Some nice FX are on track 60: autopan plus envelope trigger. A resonant stereo flanger is utilised on 61. Track 62 is a favourite: ZZ Top meets The B52s via a sub-octave generator. Track 67 is the heaviest yet, 68 wanders into Roachford territory.
By the time we get into the 70s (tracks, not years) Vlad is definitely getting less cautious. (First bit of feedback just went by). Considering that we are dealing with one man and his axes, he seems to understand how to get a wide range of sounds & styles together. He's not afraid of fringe territory, either. Whatever else this CD does, it makes an excellent CV.
Track 80: a super multiple stereo delay effect, followed by... what is that growly sound? Is it a Gibson Maestro or Mutron pedal? The envelopes of track 84 indicate a guitar synth; this is followed by a wide range of weird and wonderful effects. Here lies the basis for a good few potential trance dance tracks — my S770 will be getting into these pronto. There is some techno sequenced stuff of very high viability.
Track 93 introduces the 'Talk Box', an incredibly simple device involving tube, mouth and loudspeaker, which at times can sound like a raspy vocoder. (I remember seeing Peter Frampton munching on one on TOTP). In fact, the last section (Track 99) features some genuine, if gratuitous, vocoding.
For whom the axe falls? Why a guitar CD at all? Dance samplists tend to want one-offs. If more intricate patterns are required, surely it's time to call in a session player? Ideally, yes. In practice, many samplists work without any multitrack capability, so while it might seem quite painstaking to piece together a realistic guitar part for your song, the cost in terms of studio time and session fee is nil. (If you do know a great guitarist willing to oblige, you might get them to play onto DAT or cassette while you loop your sequenced track, then sample the best bits later). Once thus assembled, you can edit the song at will. Try doing that on a multitrack with timecode.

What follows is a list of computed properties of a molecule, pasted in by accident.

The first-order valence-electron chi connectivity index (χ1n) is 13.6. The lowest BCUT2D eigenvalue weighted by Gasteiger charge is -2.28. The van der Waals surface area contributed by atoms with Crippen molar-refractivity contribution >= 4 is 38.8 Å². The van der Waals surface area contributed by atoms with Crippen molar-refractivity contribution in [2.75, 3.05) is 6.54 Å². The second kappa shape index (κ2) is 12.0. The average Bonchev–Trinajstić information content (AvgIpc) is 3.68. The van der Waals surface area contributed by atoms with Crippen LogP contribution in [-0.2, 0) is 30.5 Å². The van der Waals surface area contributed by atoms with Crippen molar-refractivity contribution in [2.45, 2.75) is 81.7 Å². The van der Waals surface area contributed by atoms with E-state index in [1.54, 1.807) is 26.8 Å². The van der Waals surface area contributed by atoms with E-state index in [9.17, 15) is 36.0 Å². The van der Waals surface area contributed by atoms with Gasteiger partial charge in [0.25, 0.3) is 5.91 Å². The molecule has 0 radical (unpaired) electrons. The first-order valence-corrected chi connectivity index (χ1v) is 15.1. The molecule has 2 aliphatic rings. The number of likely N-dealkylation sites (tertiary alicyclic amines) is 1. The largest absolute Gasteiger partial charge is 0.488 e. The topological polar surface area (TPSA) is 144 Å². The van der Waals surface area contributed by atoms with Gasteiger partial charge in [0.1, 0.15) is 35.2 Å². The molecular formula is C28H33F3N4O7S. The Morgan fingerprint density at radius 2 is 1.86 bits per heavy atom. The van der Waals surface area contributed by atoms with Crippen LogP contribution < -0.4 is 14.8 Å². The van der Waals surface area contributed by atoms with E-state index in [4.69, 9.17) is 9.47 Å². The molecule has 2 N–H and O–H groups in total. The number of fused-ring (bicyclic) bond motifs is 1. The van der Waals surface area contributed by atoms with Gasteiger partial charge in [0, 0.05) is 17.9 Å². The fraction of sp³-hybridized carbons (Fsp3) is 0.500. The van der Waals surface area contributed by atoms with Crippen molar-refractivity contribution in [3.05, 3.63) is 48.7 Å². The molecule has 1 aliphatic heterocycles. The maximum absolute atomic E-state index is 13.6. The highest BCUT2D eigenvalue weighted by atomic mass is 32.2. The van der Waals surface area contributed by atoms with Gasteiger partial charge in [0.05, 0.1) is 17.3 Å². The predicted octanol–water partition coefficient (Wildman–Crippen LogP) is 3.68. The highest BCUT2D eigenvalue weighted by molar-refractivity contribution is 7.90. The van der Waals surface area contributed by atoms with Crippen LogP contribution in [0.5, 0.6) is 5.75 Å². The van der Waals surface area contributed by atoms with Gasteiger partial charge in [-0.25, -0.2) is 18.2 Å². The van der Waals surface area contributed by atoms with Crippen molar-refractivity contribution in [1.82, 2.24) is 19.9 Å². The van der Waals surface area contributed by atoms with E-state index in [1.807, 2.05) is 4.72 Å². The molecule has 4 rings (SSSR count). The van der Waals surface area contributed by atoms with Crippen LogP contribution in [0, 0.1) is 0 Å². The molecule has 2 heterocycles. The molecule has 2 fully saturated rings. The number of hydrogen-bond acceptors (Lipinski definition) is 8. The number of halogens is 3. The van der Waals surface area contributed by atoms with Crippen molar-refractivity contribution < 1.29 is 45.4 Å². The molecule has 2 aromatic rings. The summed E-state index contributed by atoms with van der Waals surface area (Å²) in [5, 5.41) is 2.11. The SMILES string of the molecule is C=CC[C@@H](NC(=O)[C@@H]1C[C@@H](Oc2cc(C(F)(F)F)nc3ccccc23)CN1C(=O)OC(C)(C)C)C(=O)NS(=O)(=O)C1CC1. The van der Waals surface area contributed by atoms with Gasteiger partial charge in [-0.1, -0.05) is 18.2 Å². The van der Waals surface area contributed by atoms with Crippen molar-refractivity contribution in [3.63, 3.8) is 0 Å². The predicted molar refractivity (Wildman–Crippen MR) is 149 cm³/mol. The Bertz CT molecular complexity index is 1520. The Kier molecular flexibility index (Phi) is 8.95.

For dance specialists who secretly want to use guitarists, but can't on ethical grounds, you will be able to fool most of the people most of the time with material from Funk Guitar. The conclusion is that if you want electric guitar samples, this is the best collection I've heard. The engineering and playing are first class. If you are looking for big fifths you will be disappointed. Don't worry — every samplist and his dog has them already. The material here is much cooler, fresher and funkier. A half star off for too much wah, otherwise no serious complaints.
(PS. There's no acoustic guitar on this CD. Doesn't bother me, though — I got one for Christmas. Last year.)
£49.95 inc VAT.
Time & Space, (Contact Details).
More from the home of quirk. Showing their usual disregard for established industry practice, Best Service have chosen to open this industrial-esque collection with their worst shots. Track 1 is a silly demo. Tracks 2, 3 and 4 all start off with silly demos, and each is followed by a short set of digital bass synth multisamples. Quite why the demos were included, I don't know.
Then comes track 5, where 12 ultra-tedious drum samples, sounding like they fell off the back of a drum machine, try one's patience. Three more wasted tracks involving 'Tommy's' Harley Davidson follow. Fortunately, the rest of the CD comprises a useful and original set of machine/metal loops and single hits. Pretty much all of them sound like they have been specially recorded. Fidelity is excellent throughout, and stereo is the norm. No BPMs are given (tut tut), nor is there any indication that a sample might have been taken in mono.
There are 35 'Maschine Loops', and,these are worth investigating. Titles like 'Starter Problems', 'Sheet Metal Cutter' and 'File The Metal' set the tone, though others sound distinctly electronic. Some loops are offered with four or more repeats. Regular viewers will know what I think about that particular scam!
Next up come 36 'Maschine Single Sounds', including 'Rat Kick' (?). Then a set of 18 'Metal Loops' kicks off with the engagingly entitled 'Let's Hammer In The Morning', in which, typically, no hammers are produced. This is followed by a ravey offering. And so on: most loops seem to have some sequencing content, some are over complex, but nearly all offer hope.
The title tracks, and undoubted source of inspiration for some future dance monster, start at 34, and comprise 37 'Clock FX Loops'. Chimes of varying descriptions, winding noises, and some unidentifiable whirrs find their way unerringly into my S770. Once again, some loops are synth/sequencer born, though what the synth is I'm not sure. Something expensive, digital and German, I think. Didn't these boys have access to Acxel re-synthesis?